Chinese Economic Update: September 2016
No surprises in the latest data, weaker real estate sector leads to a softening in the growth profile
- There were no surprises in the latest Chinese data – with most indicators tracking broadly sideways. As such, there is no change to our expectations for the economy as a whole – with our forecasts for economic growth unchanged at 6.6% in 2016 and 6.5% in 2017 (albeit with risks weighted to the downside for the latter).
- The anticipated slowing trend for China’s economy from the second half of 2016 is largely driven by weaker activity in the construction sector. While fixed asset investment was stronger in August – rebounding to 8.1% yoy growth (from a particularly low 3.9% yoy in July) – investment in real estate remained subdued (at 3.6% yoy on a three month moving average basis). This has contributed to the slowdown in residential construction starts – down to 6.7% yoy (3mma) in August, compared with the recent cycle peak of 20% in April.
- Growth in industrial production ticked up in August to 6.3% yoy (from 6.0% in July) – albeit the trend has remained relatively stable across the past six months.
- China’s trade surplus was marginally wider in August – at US$52 billion, as both exports and imports rose month-on-month. Import values rose by 1.5% yoy in August – the first increase since October 2014 – in line with commodity price trends.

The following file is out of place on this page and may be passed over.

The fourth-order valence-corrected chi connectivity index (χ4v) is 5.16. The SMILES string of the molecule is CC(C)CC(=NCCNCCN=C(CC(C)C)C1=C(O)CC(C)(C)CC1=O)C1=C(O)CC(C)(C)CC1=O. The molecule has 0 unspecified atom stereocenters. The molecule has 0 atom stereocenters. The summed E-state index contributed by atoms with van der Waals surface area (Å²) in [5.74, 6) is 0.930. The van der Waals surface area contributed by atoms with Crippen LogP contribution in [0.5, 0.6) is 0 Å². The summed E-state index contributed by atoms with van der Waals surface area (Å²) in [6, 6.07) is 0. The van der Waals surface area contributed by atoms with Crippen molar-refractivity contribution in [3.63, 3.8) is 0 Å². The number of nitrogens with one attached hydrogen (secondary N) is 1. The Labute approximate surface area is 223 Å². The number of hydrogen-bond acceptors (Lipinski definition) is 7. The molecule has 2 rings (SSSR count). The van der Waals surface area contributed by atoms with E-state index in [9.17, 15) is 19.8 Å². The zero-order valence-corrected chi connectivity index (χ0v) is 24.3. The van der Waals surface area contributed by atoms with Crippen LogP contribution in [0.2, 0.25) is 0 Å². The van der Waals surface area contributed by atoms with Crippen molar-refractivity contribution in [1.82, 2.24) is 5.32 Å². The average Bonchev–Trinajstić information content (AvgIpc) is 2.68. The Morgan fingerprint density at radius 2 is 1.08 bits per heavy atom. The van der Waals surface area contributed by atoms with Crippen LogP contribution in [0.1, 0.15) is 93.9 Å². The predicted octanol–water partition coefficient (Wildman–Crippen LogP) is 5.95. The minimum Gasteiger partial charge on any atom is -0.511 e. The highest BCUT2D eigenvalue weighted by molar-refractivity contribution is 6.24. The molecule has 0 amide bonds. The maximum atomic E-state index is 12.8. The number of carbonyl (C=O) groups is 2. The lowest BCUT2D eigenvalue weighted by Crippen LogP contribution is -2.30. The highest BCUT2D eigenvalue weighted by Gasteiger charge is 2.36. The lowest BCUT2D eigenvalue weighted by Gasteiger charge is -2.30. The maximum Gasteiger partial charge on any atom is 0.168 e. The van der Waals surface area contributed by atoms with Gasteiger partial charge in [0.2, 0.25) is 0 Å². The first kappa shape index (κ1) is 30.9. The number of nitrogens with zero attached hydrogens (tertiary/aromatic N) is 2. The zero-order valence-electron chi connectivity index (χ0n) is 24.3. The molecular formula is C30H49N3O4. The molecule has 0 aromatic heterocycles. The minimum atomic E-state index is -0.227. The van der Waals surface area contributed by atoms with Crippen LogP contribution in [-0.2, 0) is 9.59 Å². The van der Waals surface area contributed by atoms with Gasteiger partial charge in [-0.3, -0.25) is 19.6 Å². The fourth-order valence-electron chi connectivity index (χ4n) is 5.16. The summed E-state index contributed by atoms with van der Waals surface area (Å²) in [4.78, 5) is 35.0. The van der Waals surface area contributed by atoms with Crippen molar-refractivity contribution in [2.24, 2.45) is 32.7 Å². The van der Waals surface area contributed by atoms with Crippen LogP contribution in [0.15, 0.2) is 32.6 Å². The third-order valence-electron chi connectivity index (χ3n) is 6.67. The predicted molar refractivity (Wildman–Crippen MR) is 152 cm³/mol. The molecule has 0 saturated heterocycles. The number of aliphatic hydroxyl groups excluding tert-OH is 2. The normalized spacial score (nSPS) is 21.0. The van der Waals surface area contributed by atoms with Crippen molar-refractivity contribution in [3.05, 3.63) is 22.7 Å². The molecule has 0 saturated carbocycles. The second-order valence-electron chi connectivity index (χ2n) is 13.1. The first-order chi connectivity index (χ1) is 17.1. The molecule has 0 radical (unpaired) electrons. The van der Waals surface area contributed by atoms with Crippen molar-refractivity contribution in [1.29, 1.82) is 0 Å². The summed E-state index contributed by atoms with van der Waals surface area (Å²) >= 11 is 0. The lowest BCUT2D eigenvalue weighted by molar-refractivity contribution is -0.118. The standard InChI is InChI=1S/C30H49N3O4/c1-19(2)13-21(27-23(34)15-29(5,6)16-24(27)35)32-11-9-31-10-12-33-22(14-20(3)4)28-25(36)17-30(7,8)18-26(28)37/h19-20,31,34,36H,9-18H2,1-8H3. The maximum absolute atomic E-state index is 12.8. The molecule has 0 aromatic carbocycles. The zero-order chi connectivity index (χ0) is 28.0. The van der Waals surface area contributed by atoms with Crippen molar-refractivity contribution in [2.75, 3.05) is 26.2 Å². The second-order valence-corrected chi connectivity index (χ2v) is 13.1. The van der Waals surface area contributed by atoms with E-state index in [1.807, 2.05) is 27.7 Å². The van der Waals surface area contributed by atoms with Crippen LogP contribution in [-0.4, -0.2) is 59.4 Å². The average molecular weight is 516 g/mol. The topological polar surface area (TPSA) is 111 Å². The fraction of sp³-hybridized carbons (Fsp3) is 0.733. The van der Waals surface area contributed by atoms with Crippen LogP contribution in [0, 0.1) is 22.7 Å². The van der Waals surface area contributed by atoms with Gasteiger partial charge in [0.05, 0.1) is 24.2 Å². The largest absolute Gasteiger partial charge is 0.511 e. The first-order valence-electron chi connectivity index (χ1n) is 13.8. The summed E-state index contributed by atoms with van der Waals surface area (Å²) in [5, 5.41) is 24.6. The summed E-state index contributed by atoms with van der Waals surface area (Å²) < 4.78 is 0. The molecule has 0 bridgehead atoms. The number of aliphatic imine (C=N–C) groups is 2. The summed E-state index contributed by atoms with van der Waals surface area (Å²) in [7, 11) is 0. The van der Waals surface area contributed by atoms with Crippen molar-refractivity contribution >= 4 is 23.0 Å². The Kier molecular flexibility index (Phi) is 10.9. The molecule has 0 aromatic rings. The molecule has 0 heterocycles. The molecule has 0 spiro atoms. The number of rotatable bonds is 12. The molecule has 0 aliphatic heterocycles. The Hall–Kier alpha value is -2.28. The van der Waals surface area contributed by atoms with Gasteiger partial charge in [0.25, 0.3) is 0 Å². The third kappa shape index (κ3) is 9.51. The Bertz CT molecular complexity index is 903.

- There was stronger growth in retail sales in August – with sales volume growth pushing back over 10% yoy. Consumer confidence has improved in recent months, pulling away from a slightly negative reading in May.
- Headline inflation was significantly lower – at 1.3% yoy – on weaker price trends for pork, fresh vegetables and fresh fruit. Producer price trends continue to become less negative (year-on-year) – with prices up around 1.6% since the start of the year.
- The most recent credit data from July shows a slowing trend, in stark contrast to the credit binge in Q1. Our expectations around monetary policy remain unchanged – with no further cuts to the benchmark one year lending rate in 2016. Any policy easing may be driven by cuts to the Required Reserve Ratio – particularly given an apparent increase in capital outflows more recently.
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